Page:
He heard the DG mention there are two big players in the network market, MTN and Vodacom, and asked how MTN and Vodacom bought that level of dominion and access to the spectrum in the first place, and if it was a case of the Department allowing them too much access and if so, why it allowed such access to the spectrum in the first place. The year 2020 is almost three months gone and the previous day it was good to hear that by year end, the spectrum auction will take place. It was interesting to hear Vodacom make that statement, in his own opinion, it is not good enough for the Department to say by the end of the year South Africa will have an auction. Rather the Department must have a vague idea of when the auction will take place.
The Deputy Minister said it is very important to remember history because Vodacom is a baby of Telkom. Telkom created Vodacom but afterwards, decided to become a mobile operator itself. If it did calculations properly, these issues of Vodacom versus Telkom will not arise.
On MTN and Vodacom gaining so much access, Mr Nkuna said it related to time on its side because it was commissioned during the time of the transition executive in 1993. By the time Cell-C emerged in 2001 and started operating in 2003, a lot already happened. A number of frequency lines were licenced to Vodacom and MTN. The obligation of the Department is not to undo the past but to ensure the past is adequately remedied so those too big do not bully those which are small.
The DG said one of the key challenges those smaller companies have always had is funding. It enters into the market or consortium but is not able to finance its own stakes. The Department will reach out to the likes of the Development Bank of South Africa (DBSA) and the Industrial Development Corporation (IDC) to explain the situation to smaller companies.
5G is already in South Africa because Rain is offering 5G on its frequencies. The issue is in increasing the different frequencies. In the past the Department started with 2G but as technology developed, in later years the one used for 2G was also used for 3G, 4G and can also be used for 5G. Those innovations are taking place and are in line with the policy issued by the Minister in 2019, the Department also asked ICASA to advise on the favourable approaches towards the licensing of the wireless network so that one of the 2G can be used for the 5G.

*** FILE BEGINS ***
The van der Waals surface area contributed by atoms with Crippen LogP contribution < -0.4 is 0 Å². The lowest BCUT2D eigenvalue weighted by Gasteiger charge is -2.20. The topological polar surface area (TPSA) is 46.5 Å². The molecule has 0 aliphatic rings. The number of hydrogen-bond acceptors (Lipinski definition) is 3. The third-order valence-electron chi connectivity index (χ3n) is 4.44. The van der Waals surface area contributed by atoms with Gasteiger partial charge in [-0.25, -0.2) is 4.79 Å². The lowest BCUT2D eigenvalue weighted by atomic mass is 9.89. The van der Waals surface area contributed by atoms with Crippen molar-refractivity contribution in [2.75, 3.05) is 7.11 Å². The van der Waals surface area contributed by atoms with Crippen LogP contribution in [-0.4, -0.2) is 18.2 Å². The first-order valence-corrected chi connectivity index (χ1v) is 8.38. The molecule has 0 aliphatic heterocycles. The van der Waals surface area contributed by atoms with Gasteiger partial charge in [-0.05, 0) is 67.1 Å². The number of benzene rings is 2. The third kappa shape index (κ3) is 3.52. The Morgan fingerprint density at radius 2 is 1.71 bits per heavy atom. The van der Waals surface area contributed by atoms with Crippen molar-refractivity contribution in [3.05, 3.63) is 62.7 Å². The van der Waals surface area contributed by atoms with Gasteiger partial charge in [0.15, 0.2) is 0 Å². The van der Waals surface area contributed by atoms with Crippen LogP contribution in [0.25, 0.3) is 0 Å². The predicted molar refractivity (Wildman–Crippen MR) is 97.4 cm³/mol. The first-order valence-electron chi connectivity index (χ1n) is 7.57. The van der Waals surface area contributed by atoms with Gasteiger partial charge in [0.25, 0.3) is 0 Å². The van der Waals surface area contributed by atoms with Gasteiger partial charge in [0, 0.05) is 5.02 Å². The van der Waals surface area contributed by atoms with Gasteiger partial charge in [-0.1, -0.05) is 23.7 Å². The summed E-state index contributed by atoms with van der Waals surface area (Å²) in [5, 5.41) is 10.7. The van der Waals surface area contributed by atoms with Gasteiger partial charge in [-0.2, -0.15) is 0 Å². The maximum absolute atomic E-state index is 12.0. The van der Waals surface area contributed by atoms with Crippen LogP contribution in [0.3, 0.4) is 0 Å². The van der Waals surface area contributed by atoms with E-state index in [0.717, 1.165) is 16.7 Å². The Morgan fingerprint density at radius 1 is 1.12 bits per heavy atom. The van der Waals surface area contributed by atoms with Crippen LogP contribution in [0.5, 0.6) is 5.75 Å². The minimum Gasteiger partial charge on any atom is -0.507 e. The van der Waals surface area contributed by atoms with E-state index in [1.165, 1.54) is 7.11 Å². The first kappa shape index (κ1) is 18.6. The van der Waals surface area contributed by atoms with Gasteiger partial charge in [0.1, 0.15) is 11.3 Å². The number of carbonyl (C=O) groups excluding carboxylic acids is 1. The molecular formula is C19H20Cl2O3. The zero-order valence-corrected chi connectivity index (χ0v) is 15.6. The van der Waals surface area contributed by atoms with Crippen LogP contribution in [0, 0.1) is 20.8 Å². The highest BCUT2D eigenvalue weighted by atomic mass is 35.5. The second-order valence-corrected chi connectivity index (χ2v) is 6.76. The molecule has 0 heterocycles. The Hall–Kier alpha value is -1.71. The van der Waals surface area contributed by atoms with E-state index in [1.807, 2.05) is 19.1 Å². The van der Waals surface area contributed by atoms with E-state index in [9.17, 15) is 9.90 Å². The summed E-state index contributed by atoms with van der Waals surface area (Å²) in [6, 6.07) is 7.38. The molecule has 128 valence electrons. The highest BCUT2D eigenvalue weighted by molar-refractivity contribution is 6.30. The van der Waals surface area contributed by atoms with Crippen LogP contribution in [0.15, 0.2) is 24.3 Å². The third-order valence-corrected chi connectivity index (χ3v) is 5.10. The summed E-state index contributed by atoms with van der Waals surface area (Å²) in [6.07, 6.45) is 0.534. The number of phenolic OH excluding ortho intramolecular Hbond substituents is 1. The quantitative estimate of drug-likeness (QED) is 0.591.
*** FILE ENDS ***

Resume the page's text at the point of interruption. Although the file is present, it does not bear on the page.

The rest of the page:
A Deputy Director-General (DDG) of the Department said South Africa participates actively in the competitions in international forums. Initially South Africa started with the 2G during the licensing of MTN in South Africa and even the introduction of the prepaid bundles was done by South Africa. As such South Africa created the knowledge on how communication can be consumed. Though it is internationally decided which frequency band will be used for a new emerging technology, it takes about five to ten years before it will be implemented. This is largely because the spectrum will be used in other technologies as well. When the international economies moved to 3G, South Africa also moved along with it. 3G rolled out around the mid 90’s and came into use around the late 90’s. In the early 2000’s South Africa licenced the 3G.